Friday night featured recording artist was Hilary Weeks, whose music I love. Her songs were beautiful as always. Sister Elaine S. Dalton, former General Young Women President, spoke and Michael McLean was the closing speaker. His heartfelt and tearful testimony was amazingly sweet and simple yet profound.

Saturday featured more special authors/speakers and musicians, including Mercy River, Emily Belle Freeman, Alissa Parker, and Timothy Ballard. What an incredible spiritual bucket-filling experience this was! I’m so glad I went. I definitely want to go again next year. If you’ve never been to Time Out For Women, I encourage you to try it out. I promise that you won’t be disappointed!

Motherhood Matters & Life is Too Short Blog Tour


imageToday I’m featuring two books by Connie Sokol, author, radio host, and mom extraordinaire. I have to admit that when I started reading Life is Too Short, my first thought was, “I’m not this kind of mom. I’ve never been the super organized, ultra achieving, fast-paced mom that I’m surrounded by. I don’t even like to exercise!” But really, Ms. Sokol’s message to slow down and take time for yourself applies to us all. Because even though I’m none of the above-mentioned entities, I still find myself running in circles at times with the responsibility of caring for six children. The past year has been an especially difficult year for me health wise, so I’ve really had to take this advice to heart and do what was best for me. I was intrigued by Ms. Sokol’s idea of creating what she calls a Life Board, a visual reminder of the things you want to achieve in your life or places you’d like to visit. She provides steps to then make them happen.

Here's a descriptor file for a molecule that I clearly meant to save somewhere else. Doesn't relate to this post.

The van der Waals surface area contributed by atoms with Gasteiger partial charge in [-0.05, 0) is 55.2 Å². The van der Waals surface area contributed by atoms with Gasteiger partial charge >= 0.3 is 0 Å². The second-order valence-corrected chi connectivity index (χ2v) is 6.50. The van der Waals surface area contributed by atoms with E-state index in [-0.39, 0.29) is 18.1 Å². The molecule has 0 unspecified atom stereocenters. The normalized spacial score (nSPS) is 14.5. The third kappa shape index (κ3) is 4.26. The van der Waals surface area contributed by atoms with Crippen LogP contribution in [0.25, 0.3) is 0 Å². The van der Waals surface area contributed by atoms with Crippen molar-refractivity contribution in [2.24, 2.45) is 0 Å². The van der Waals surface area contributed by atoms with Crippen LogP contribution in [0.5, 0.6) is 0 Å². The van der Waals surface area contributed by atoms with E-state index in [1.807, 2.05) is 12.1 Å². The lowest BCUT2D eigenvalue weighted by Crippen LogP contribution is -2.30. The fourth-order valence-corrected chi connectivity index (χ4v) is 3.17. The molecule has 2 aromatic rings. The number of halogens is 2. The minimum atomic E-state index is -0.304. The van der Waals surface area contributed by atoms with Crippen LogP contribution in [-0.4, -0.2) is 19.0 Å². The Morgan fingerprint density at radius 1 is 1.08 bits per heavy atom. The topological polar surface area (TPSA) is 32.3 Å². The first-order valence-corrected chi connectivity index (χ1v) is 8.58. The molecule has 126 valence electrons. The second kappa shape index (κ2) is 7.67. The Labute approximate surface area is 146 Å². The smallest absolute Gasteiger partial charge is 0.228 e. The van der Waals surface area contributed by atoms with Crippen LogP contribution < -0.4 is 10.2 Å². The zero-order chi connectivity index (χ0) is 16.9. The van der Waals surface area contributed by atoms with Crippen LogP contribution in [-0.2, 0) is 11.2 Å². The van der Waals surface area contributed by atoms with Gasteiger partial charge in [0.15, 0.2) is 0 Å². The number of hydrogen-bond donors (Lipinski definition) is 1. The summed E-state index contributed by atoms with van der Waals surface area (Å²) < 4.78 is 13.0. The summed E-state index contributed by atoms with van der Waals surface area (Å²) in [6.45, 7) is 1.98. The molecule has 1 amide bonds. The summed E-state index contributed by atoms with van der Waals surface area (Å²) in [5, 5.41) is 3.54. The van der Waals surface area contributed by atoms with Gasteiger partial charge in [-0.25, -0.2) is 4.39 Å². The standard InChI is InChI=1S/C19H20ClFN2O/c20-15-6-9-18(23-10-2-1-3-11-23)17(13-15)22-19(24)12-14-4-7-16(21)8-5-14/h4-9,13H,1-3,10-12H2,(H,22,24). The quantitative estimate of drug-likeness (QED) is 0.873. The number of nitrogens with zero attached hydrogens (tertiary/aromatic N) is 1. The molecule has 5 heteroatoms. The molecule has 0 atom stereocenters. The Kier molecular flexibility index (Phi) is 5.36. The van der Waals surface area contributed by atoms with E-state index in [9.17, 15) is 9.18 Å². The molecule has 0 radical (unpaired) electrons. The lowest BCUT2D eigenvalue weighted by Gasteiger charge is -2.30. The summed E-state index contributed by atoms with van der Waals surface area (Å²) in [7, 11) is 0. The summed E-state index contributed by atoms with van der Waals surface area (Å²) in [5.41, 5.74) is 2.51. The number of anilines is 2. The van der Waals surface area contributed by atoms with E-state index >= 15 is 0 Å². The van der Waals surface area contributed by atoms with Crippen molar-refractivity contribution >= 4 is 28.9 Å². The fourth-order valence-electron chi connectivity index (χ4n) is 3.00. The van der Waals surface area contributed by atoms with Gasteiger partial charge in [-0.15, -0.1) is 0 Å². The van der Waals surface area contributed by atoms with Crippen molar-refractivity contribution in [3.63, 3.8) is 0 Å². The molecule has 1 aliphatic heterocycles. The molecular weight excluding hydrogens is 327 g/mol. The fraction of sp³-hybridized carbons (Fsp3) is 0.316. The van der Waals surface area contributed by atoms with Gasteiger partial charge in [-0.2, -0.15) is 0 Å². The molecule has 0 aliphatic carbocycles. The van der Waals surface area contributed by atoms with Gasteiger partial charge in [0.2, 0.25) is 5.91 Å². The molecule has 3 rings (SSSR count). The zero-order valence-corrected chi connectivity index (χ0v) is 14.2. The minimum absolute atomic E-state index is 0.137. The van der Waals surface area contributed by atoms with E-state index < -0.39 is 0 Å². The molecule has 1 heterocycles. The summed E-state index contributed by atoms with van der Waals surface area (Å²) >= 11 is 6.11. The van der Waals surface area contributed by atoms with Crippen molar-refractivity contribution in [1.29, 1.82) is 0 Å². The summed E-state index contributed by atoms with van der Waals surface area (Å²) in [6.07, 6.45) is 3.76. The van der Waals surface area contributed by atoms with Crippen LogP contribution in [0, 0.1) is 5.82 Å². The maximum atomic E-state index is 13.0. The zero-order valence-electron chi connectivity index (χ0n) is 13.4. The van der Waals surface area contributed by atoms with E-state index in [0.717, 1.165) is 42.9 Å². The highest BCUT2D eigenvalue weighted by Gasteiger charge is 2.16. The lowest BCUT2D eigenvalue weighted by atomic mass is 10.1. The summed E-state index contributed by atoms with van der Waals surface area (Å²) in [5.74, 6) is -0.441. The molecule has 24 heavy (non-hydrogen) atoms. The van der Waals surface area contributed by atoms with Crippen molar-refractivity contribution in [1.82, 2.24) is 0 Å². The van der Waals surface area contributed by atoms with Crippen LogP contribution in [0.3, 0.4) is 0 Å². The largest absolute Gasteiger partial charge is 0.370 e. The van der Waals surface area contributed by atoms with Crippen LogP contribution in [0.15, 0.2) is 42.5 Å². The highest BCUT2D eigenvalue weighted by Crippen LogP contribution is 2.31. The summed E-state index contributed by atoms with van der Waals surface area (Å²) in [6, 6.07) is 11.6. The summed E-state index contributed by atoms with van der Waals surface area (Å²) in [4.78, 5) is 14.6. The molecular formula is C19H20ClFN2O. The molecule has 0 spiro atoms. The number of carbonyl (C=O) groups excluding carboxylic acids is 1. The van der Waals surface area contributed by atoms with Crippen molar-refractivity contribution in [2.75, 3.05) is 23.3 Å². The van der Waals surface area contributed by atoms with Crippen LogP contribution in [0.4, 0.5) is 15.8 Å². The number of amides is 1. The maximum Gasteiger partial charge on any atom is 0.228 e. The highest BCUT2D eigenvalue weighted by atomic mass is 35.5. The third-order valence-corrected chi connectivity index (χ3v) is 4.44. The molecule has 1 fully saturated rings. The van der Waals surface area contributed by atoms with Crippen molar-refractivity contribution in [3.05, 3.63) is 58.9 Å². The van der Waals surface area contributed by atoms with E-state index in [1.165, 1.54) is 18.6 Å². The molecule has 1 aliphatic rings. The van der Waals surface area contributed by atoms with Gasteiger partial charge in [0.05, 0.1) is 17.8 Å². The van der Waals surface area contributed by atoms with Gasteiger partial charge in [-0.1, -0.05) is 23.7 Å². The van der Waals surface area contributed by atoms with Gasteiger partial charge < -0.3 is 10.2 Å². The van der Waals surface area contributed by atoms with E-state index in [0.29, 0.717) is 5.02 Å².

Motherhood Matters, I felt, is a terrific addition to this collection. In this book, Ms. Sokol has included sage parenting advice from many LDS Church leaders, including President Gordon B. Hinckley, Sister Julie B. Beck, Elder Bruce R. McConkie, and many more. She has also sprinkled some timely and powerful examples from her own life of enjoying the ride of motherhood and not getting bogged down by all the daily struggles. I personally identified with her description of her son’s struggles with Asperger’s syndrome as well as her essays titled, “Nothing is Wasted” and “When to Be at the Top of Your Game.”